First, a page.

Charismatic Piano Playing from Khatia Buniatishvili

Haydn, Beethoven, Sibelius: Khatia Buniatishvili (piano), Philharmonia Orchestra, / Paavo Järvi (conductor), The Anvil, Basingstoke, 6.4. 2013. (NB)

Haydn: Symphony No. 85 ‘La Reine’
Beethoven: Piano Concerto No.1 in C Op.15
Sibelius: Symphony No.1 in E minor Op.39

Another fascinating, sometimes compelling concert given as part of the Anvil’s International Concert Series. The Philharmonia returned in their role as main contributor to the series and again proved themselves to be an orchestra on top form in all departments.

On the podium was Paavo Järvi, a conductor of considerable pedigree and experience and no little technique, but all the evening’s considerable highpoints came from the orchestral playing and most of all the soloist. Hearing a Haydn symphony played by a full modern symphony orchestra was something of a rare and guilty pleasure. Historically informed practice has become the political correctness of the music world to the point that to deny or at least ignore its precepts verges on brave or foolish depending on one’s standpoint. But to me good playing is good playing and that is what we had. Järvi favoured fast and often inflexible tempi throughout the evening. This suited the celebratory display of the Haydn more than the granitic Sibelius. So after the brief slow introduction the sky-rocket string scales of the opening of the Symphony No.85 ‘La Reine’ were performed with exhilarating élan by the Philharmonia strings. Järvi opted for the continental seating layout with antiphonal violins but more unusually the celli next to the first violins on the left hand side of the stage with their colleagues in the double basses behind them. The major gain in a concert hall is a solidly projecting bass line but it does leave the second violins having to work harder with their sound projecting directly towards the hall’s back wall.

Järvi impressed with the unfussy clarity of his conducting which allowed the orchestra to play with great attack and precision. However, the musical moulding he provided was minimal with phrasing simple to the point of plainness. The Philharmonia’s woodwind was in typically impressive form – Gordon Hunt’s oboe sounding effortlessly beautiful. Reliance on the quality of the playing was again apparent in the slow movement – a miniature theme and variations on a French folksong (this is one of the Paris Symphonies after all) ‘La gentile et jeune Lisette’. I do not like fussy micro-managing of music-making but too often I felt Järvi chose not to impose his own personality on the music at all. He seemed far more engaged by the jovial Menuetto that followed. Here, the deployment of a modern orchestra allowed Jarvi to produce a sound the pre-echoed both a heavy-booted Ländler and a charmingly appealing Viennese lilting waltz. Suddenly some musical wit and character was displayed which had eluded the conductor until this point. However, the finale, all dash and bold dynamic contrasts was singularly lacking the humour which bubbles through so much Haydn. A performance of considerable technical panache but little nuance.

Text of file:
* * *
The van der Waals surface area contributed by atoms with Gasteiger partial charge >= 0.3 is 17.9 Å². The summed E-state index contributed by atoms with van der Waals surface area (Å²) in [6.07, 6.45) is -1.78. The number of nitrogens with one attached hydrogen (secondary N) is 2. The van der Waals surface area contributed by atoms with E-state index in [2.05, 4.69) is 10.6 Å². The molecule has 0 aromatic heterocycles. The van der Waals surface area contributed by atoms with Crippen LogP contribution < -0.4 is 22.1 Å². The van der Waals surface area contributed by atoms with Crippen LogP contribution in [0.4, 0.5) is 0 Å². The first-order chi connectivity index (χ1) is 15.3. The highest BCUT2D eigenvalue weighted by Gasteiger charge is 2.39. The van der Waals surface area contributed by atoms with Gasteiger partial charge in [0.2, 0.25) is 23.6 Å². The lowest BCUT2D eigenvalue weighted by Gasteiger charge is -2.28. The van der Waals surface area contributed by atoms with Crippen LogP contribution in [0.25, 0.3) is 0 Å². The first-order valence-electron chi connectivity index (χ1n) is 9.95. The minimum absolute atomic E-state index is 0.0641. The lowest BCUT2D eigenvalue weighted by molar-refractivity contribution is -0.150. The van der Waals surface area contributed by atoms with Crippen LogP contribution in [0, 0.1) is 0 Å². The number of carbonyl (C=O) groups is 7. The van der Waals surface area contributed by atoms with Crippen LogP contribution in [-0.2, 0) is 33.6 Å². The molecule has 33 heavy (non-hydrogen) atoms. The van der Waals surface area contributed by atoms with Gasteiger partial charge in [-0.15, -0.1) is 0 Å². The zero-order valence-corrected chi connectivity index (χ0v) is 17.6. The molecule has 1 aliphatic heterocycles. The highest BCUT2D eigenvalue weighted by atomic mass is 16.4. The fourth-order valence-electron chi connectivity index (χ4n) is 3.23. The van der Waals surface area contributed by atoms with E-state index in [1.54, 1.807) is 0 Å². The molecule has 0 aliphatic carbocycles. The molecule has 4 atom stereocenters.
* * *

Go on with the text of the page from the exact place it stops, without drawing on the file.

At which point entered the soloist for the evening; Khatia Buniatishvili. As part of the Anvil’s International Concert Series they are presenting all five Beethoven Piano Concerti. Buniatishvili’s contribution to this rather stellar roster of works and soloists was the First. In my ignorance I had not encountered her name let alone her playing before. Even before a note is played she is a very striking stage presence and immediately one wonders if her major recording contract [with Sony] is more to do with the packaging rather than the content. Within bars of her first entry any cynical concerns are allayed. This was quite simply some of the most compelling and charismatic playing by any soloist I have heard in concert in a considerable time. By its very individuality I can imagine some people feeling that this was too interventionist and not appropriately “authentic”, but to my ear this encapsulated the glory of live music making. At this moment in this hall Buniatishvili convinced one totally with the personal force of her vision. Any kind of pre-conception or dogma was dismissed, replaced instead with a sure and certain ownership of the music, the orchestra and the audience. I must admit to being rather in awe of music-making at this level. At the keyboard Buniatishvili sits poised and still; her playing is individual yet unfussy and her touch on the keyboard belies the status of the piano as a percussion instrument. I love the way she risks playing with the lightest possible caress of the keys; solo lines are limpid and beautifully floated full of languid poetry. That this is a singularly Romantic approach is not in doubt – extensive pedalling producing a harmonic haze that must have the authenticists foaming at the mouth. But so tangible is her engagement with work that any complaint is rendered petty and of little consequence.